Butler theatre to perform ‘The Threepenny Opera’

The Threepenny Opera is the theater department’s first major musical performance in years. Photo courtesy of Facebook.

JULIA BLUHM | ASST. CULTURE EDITOR | jbluhm@butler.edu

Butler Theatre is set to perform “The Threepenny Opera,” Butler’s first performance with a major musical element in years. It will play from Nov. 1 through Nov. 4 at the Schrott Center for the Arts.

“The Threepenny Opera,” which is closer to a musical than an opera, is the first of many musical plays that will be performed as a part of the department’s new musical theatre initiative. The department plans to put on at least one performance with a major musical element every other year.

The goal of the musical theater initiative is to expand on the various musical elements the theatre department has long included in its productions and to embrace all different kinds of theatre.

William Fisher, a theatre professor and the director of “The Threepenny Opera,” said that he wants to continue what many students grew up performing.

“For many students who experience theater, their first or most important experience is doing musical comedies or musical theatre productions in their high school or community theaters,” Fisher said. “We want to include this at Butler because we feel it’s an important aspect of theater.”

Right now, the only students expected to perform in upcoming musicals are students in the theatre department. While the orchestra for “The Threepenny Opera” is made up of music students, more collaboration within the college would be too logistically challenging for this performance.

Also, Fisher pointed out that performing in theater productions is a large curricular activity for theatre students, while music students also have their own ensembles and performances.

“The casting of our shows currently is done within the major because it’s a curricular activity for [theatre majors]. Engagement and practice for these shows is the focus of our department and the core of our teaching,” he said. “We don’t have a conservatory program where people are in class every day the way the ballet department does, for example.”

Despite these conflicts, the department does consider collaboration within the college to be a goal for the future.

“The Threepenny Opera” was chosen to be the first production of the musical theater initiative because it is renowned both as a play and as a score of music.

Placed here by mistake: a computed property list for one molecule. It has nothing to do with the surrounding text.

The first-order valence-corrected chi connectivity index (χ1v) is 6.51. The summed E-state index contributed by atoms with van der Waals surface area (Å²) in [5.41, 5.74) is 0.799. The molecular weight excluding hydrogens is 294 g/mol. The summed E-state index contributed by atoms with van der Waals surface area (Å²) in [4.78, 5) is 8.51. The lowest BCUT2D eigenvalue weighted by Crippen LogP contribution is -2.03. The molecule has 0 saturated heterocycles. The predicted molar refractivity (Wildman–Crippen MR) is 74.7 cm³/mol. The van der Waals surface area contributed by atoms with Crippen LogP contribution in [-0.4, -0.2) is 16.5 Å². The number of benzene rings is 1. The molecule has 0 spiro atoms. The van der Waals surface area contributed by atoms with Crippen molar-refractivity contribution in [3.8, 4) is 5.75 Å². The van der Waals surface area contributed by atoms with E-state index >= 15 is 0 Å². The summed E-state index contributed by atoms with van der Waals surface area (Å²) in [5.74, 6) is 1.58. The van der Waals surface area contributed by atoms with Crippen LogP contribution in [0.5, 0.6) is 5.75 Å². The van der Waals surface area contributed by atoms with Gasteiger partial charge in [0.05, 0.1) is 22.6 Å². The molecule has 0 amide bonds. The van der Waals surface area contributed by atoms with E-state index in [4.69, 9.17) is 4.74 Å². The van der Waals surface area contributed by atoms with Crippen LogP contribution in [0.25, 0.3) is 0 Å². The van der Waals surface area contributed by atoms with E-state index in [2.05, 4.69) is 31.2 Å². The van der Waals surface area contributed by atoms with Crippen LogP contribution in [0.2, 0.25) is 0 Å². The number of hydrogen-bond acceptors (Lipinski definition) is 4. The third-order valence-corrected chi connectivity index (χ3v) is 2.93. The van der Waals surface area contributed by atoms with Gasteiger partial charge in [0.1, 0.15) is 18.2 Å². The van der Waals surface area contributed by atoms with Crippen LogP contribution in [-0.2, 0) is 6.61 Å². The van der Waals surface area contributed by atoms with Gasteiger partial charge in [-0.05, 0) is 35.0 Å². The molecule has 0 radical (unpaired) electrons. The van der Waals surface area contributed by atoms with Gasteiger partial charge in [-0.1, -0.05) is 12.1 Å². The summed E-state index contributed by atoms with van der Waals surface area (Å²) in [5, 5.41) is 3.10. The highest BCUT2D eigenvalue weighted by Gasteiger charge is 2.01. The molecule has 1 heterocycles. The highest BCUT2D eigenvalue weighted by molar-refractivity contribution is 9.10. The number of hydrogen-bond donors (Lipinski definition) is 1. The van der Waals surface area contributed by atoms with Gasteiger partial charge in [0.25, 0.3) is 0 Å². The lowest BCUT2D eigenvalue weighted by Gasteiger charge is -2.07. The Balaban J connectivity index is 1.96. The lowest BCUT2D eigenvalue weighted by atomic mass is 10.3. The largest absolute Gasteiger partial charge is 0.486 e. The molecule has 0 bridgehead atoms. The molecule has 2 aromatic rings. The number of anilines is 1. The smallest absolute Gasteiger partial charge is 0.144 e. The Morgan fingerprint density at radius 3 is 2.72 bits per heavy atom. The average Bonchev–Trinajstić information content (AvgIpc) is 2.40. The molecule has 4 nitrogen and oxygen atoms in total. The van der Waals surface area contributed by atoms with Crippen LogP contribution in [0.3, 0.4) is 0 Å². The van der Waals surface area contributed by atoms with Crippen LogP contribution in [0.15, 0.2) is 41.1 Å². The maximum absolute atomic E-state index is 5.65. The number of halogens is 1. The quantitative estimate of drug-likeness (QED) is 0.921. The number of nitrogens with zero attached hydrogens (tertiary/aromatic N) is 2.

The department wanted to do a play written by Bertolt Brecht, a famous German poet and playwright. “The Threepenny Opera” is one of his most widely known works. The music is by Kurt Weill, one of the most influential composers of the 20th century and a friend of Brecht.

The play is a story of competing corruptions. It follows the romance of a criminal and the daughter of a corrupt businessman and chronicles the criminal’s fall from power.

The production is well-known for being dark and alluring; Fisher said it has a “dark center” but featuring some “light aspects” as well. It resonates with its audience because it relates to the dirtiness of real life.

“The characters in this play are criminals, prostitutes, beggars, corrupt businessmen, corrupt police, etcetera,” Fisher said. “This play has resonance. And that’s one of the reasons for any play to be done that is nearly 100 years old.”

Even though the production features mature and intense themes, much of the cast is young and comprised of underclassmen. Evie Davis, a senior theatre and English major who is assisting to direct the show, enjoyed watching their growth throughout the rehearsal process.

“Since we have a younger cast, it’s been really rewarding to watch them and work with them in rehearsal, but also talk with them outside of rehearsal,” Davis said. “They’re learning what a real rehearsal process is, and how to become mature, professional performers in that sense.”

Fisher agreed that a challenge throughout the rehearsal process, albeit a rewarding one, was dealing with the maturity of the play itself.

“It’s a harsh play. It’s hard to keep doing it night after night,” Fisher said. “There are some things that the actors have to look at and draw from themselves that their own experiences haven’t given them a direct connection to. It’s fun, it’s fun — and very rewarding. But it’s also a good challenge.”

“The Threepenny Opera” will be performed at Schrott on Nov. 1 through Nov. 4 at 7 p.m. and Nov. 5 at 2 p.m.

Tickets are $10 for students and $25 for adults. They can be purchased at the Clowes Hall box office or on the Butler Arts Center’s website.


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